There are several relevant calls for papers for next year's Modern Language Associations convention in New York.

"Orality and the Construction of Indigenous Texts." Carol Sicherman, 25 Sutton Place, Pleasantville, NY 10570.

"Native American Autobiography." Abstracts by 20 March, Juan Bruce-Novoa (Spanish, U.C. Irvine).

"Cultural Sovereignty: Tribal Voices and Critical Approaches." The ways Native peoples struggle to retain their rights and cultural ways of life; how critical approaches must address tribal concerns and imperatives. Papers by 15 March, Kathryn Shanley (English, University of Washington).

"Native American Art and Literature." Contemporary Native visual art; the relation between verbal and visual art. Proposals, abstracts or papers, Larry Abbott, P.O. Box 23, Orwell, VT 05760.

"Literature in Native and Tribal Languages." Proposals by 10 March, Hertha D. Wong (Native American Studies, Berkeley).

"Gender and/or Gay and Lesbian Studies in Native American Literatures." Proposals by 10 March, Hertha D. Wong (Native American Studies, Berkeley).

Hertha Wong is also seeking papers for a special issue on Native American Autobiography in a/b: Auto/Biography Studies. The papers may focus "on any aspect of Native American autobiography. Essays may treat contemporary autobiographies, oral life histories recorded (in print, film, or {7} audiotape), autobiography and material culture, autobiography theory, cultural constructions of gender and identity, or indigenous autobiography and colonialism. Interdisciplinary approaches welcome. Send vita and essay to: Hertha D. Wong, Department of English, 322 Wheeler Hall, University of California, Berkeley, Berkeley, CA 94720. Telephone: (415) 642-4805. Deadline for submissions is 15 June 1992."

For the winter 1993 issue of Studies in American Indian Literatures: guest editor Susan Gardner "will focus on feminist and post-colonial approaches to literature as applied to American Indian literatures: at what points may these approaches intersect and affect each other?... Although we are looking for papers focusing on pedagogical applications of these various methodologies, theoretical papers are also welcome, especially those which reconsider whether 'post-colonial' designates a valid area of literary study, or if its usefulness as a term is at an end. For further information, please contact Susan Gardner, English Department, University of North Carolina at Charlotte, Charlotte, NC 28223. Telephone: 547-4208. Fax: (704) 547-4888. e-mail to fenoosjg@unccvm.bitnet."

Rodney Simard has two calls. One is for his American Indian Studies series through Peter Lang Publishing. "The series seeks to cover all aspects of American Indian history and cultures... Authors are requested to submit a letter of inquiry, a one-page abstract, the title and length of the proposed manuscript" to him at the address below. Also, he seeks "inquiries and essays that consider what has, what is continuing, and what will happen post-Dances with Wolves, exploring not only the cultural implications but the literary, cultural, and theoretical dimensions . .", for a special 1993 issue of Studies in American Indian Literatures. Send correspondence to: Dr. Rodney Simard, {8} Department of English, California State University, San Bernardino, CA 92407. Telephone: (714) 880-5844

William (Cherokee/Creek) and Joanna (Cherokee/Navajo) Meyer announce the first (Winter 1992) issue of The Four Directions, a new, all-Indian, literary magazine. For future issues, they seek poetry, short stories, articles, essays, book reviews, media reviews and commentaries, plays, childrens stories, oral histories and excerpts from longer works. This is a periodical from Snowbird Publishing Company (Snowbird Enterprises Incorporated) in which the editors call for an open forum for discussion of Native issues, and for the presentation of writings from both established and aspiring Indian writers. (A member of the Association, Rodney Simard, is on the editorial board.) For more information, a brochure on the journals aims, subscription or submission details, write to the Meyers at P.O. Box 729, Tellico Plains, TN 37385. Telephone: (615) 546-7001. Fax: (615) 524-8612.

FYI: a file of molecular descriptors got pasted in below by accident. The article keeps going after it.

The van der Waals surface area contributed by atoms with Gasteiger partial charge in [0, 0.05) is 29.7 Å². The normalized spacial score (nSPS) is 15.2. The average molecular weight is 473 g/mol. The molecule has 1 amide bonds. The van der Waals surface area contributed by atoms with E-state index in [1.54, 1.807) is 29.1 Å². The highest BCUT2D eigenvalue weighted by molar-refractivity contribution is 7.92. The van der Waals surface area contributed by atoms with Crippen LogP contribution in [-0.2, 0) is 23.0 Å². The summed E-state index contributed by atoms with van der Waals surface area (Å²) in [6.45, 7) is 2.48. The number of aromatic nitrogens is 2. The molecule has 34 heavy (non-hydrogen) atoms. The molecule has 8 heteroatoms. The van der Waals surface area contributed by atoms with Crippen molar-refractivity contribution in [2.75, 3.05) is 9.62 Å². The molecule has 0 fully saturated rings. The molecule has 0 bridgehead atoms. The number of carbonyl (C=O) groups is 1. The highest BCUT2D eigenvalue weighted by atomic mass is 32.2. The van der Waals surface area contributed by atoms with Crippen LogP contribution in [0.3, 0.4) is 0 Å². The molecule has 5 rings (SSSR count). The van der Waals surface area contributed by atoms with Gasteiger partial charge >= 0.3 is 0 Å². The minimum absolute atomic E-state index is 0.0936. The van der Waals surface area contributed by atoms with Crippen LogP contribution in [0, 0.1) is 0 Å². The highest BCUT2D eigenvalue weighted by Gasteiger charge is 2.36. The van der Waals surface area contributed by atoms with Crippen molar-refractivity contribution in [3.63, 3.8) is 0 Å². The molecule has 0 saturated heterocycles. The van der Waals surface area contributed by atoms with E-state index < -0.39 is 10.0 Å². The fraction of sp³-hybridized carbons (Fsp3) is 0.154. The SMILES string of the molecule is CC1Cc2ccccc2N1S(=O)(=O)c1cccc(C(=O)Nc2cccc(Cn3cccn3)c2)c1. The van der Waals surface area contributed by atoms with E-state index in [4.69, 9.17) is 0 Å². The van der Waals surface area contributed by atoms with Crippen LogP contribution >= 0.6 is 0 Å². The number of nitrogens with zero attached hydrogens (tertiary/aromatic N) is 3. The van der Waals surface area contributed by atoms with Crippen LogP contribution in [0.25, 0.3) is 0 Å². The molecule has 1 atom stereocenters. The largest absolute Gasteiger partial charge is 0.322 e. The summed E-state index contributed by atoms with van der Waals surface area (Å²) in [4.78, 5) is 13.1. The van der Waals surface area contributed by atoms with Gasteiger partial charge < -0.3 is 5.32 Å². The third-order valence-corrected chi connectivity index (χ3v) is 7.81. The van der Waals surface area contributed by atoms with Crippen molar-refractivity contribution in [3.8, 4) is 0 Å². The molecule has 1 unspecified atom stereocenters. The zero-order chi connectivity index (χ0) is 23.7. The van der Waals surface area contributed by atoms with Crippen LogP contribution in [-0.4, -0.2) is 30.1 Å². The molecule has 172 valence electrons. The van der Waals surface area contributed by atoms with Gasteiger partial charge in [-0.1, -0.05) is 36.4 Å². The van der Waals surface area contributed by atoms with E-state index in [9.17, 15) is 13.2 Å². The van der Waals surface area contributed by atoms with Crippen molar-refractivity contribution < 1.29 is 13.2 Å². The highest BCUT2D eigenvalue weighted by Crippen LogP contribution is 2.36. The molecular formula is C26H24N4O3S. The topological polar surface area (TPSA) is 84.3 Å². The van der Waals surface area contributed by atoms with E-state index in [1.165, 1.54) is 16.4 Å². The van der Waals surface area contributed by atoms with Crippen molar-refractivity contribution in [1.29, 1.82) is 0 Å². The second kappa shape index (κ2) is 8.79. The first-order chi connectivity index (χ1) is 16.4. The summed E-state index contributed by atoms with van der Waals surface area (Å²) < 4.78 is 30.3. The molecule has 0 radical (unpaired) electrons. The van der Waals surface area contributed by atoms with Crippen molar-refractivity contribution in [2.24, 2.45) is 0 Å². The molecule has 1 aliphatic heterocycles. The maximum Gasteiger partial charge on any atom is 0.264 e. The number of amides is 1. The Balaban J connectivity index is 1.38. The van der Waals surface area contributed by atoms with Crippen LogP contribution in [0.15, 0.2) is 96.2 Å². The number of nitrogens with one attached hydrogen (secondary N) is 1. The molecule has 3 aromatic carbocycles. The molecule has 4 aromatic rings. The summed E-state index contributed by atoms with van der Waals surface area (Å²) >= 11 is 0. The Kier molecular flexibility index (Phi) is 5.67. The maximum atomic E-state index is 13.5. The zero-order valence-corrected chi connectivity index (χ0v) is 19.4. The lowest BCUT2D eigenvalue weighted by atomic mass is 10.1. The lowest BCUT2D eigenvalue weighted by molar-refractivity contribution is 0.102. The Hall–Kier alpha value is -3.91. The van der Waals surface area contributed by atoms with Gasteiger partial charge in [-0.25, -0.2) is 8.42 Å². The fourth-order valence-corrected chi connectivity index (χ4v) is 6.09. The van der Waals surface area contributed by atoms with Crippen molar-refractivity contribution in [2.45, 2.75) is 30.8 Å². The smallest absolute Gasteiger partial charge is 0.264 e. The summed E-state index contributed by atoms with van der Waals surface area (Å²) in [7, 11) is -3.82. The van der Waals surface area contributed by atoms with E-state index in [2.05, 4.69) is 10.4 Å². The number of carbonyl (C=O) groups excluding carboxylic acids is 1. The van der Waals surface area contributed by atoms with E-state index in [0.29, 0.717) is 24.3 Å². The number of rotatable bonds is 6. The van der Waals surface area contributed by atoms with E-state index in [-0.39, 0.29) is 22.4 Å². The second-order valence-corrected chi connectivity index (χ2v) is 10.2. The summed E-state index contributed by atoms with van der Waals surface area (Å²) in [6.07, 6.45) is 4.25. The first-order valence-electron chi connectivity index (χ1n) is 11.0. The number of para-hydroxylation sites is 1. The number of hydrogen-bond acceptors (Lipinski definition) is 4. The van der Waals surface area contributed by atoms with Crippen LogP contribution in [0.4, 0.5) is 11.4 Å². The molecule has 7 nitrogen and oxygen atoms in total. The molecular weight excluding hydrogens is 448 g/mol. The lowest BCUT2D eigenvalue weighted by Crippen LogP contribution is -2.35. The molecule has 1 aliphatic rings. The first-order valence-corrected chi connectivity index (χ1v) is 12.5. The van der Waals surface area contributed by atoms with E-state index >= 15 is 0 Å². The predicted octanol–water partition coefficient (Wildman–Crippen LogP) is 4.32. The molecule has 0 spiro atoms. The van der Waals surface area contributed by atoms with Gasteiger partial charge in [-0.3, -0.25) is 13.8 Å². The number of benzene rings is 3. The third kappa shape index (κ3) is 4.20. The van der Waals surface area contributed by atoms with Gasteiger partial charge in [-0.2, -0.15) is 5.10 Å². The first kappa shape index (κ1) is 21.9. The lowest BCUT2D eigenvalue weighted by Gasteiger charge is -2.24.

For news of another new publication, see Publication section and The Indigenous Eye.

William Finlaw is seeking 250 word abstracts for the Rocky Mountain Modern Language Associations conference October 15-17 in Ogden, Utah. The subject is, of course, Native American Literature(s), but beyond this there is no specific approach other than that the final papers be no longer than 7-9 pages and take no more than 20 minutes to read. For more information or submission of the abstract, contact Professor Finlaw af the Department of English, University of Nebraska, Lincoln, NE 68588-0333. (Deadline 25 March).


The American Studies Association will have its annual convention in Costa Mesa, California from November 5 to 8. This theme this year is "Exploration/Exploitation: The Americas."

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Bulletin Board

We were fortunate to have a colleague from the former Soviet Union attend the M.L.A. convention last month,. Alexandr Vaschenko looks forward to the possibility of new exchanges with those who produce and/or study Native American literatures, and offers his address to our readers with that hope in mind:

Alexandr Vaschenko
AM Gorky Institute of World Literature
25 A Vorovsky Street
Moscow 12106g

Another colleague from overseas has subscribed to Notes and may be interested in sharing research. David Headon has worked in recent years with Aboriginal literature, and last year published a book entitled, I believe, North of the Ten Commandments: A Collection of Northern Territory Literature. His address is:

David Headon
Department of English
University College
The University of New South Wales
Australian Defence Force Academy
Canberra A.C.T. 2600 Australia

The University of New Mexico Press moved its offices over a year and a half ago. Some readers may not have been notified. The new address is:

UNM Press
1720 Lomas Blvd. N.E.
Albuquerque, NM 87131-1591